Up-and-comers in the Central New York music scene will compete for prizes as well as the coveted title of “Best Band” this weekend, and they’ll support a good cause at the same time. Stand Against Suicide will host its inaugural Battle of the Bands on Saturday, April 20, at the SRC Arena at Onondaga Community College. Doors open at 11 a.m. and bands begin competing at noon. Tickets are $7 for students and $12 for adults. Eighteen bands will compete for a chance at the title as well as prizes.
WCNY has launched a new effort aimed at helping local nonprofits. “Won’t You Help a Neighbor?” uses the public broadcast station’s many media resources and connections to promote causes near and dear to Central New York residents.
More than 20 years after losing her mother to cancer, Kristin Atkinson is channeling her grief into helping other women. Atkinson of Cicero, Kristin Johnson of Cicero and Tara Polcaro of North Syracuse started The Molly Project as a way to provide comfort to women affected by cancer and their families. Named after Atkinson’s late mother, The Molly Project got its start a year ago when Johnson’s sister called her, looking for a way to help a co-worker with cancer.
There has been a slow, steady and excited buzz permeating Cazenovia in recent weeks that can all be boiled down to the fact that the nationally-known “Fabulous Beekman Boys” — bestselling authors, farmers, entrepreneurs and recent winners of television’s “The Amazing Race” — are coming to town on Saturday, Jan. 26. The two-hour event, sponsored by the Historic Cazenovia Business District committee of the chamber of commerce, will feature Josh Kilmer-Purcell and his partner Brent Ridge giving a special book signing of their “Beekman 1802 Heirloom Cookbook” and Kilmer-Purcell’s New York Times best-selling nonfiction book, “The Bucolic Plague: How two Manhattanites became gentleman farmers: An unconventional memoir,” from 3 to 5 p.m. Saturday, Jan. 26, at the Lincklaen House on Albany Street.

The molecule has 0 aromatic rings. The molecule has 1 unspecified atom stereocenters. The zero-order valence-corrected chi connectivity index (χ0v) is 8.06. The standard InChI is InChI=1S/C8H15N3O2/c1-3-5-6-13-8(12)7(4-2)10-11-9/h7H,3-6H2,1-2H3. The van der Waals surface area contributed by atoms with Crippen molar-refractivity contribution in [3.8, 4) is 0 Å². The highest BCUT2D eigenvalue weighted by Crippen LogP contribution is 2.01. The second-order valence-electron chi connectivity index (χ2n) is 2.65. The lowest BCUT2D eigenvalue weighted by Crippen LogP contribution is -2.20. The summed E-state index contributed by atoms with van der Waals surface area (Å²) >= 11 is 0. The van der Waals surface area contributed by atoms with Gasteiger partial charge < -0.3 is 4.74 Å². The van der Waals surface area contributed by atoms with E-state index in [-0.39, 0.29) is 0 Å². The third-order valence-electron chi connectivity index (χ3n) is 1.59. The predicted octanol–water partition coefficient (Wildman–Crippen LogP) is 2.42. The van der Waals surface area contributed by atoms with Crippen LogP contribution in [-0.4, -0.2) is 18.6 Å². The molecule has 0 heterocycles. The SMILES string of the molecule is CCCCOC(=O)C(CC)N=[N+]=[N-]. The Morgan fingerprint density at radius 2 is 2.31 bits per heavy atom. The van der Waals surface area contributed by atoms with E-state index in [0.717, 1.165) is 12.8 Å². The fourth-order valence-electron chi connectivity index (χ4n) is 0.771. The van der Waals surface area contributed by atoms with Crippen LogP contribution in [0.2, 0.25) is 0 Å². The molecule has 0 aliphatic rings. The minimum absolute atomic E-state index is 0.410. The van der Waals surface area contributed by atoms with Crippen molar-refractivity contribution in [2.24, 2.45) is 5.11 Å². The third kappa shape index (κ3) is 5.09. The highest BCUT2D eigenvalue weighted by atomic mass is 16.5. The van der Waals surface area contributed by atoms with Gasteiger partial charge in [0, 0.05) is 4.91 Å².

James Walker of Camillus paints portraits. Many of his portraits portray people, but more of them depict machines in fine and loving detail.
The takeoff of Mike Raicht’s writing career is the epitome an oddly-propelled Cinderella story.
Upstate forecast calls for a ‘White Christmas’": Syracuse Stage musical based on a movie based on a song
A beloved and heartwarming musical based on a movie that was based on a popular holiday song is now playing through Dec. 30, at Syracuse Stage.
Adriana Meiss will demonstrate how to paint a night scene from a daytime photo from 1 to 2:30 p.m Wednesday, Dec. 19, during a free program at the library.
Beak & Skiff Apple Farms recently was awarded a gold medal for its artisanal vodka at the 2012 American Wine Society Spirits Competition in Portland, Ore. — marking the fourth time in less than four months the LaFayette distillery has won awards for its signature spirit.
When you put some of Central New York’s most popular bands under one roof with the goal of having them compete for the title of “Best Band,” it should make for some good entertainment. When you do it for a good cause, it should make for a great fundraiser.
Diamond Someday, a lively local bluegrass band fronted by guitarist-singer Shirley Stevens, often opens its shows with a line from “Old Chunk of Coal,” the Billy Joe Shaver song which explains the band’s name: “I’m just an old chunk of coal, but I’ll be a diamond someday.”
When Kathy Kellish promises an “old-fashioned Christmas celebration,” she’s not kidding. In this case, “old-fashioned” means all the way back to the Renaissance.
The Holiday Symphonic Spectacular set for Dec. 14 in Syracuse will be much more than a holiday pops concert.
Linda Boehm is thrilled to be part of a growing community of women business owners in the village of Jordan.
Mark Allnatt's band will play a handful of gospel numbers such as his song, “Goin’ Up to See My Lord,” at the American Legion in Marcellus Sunday.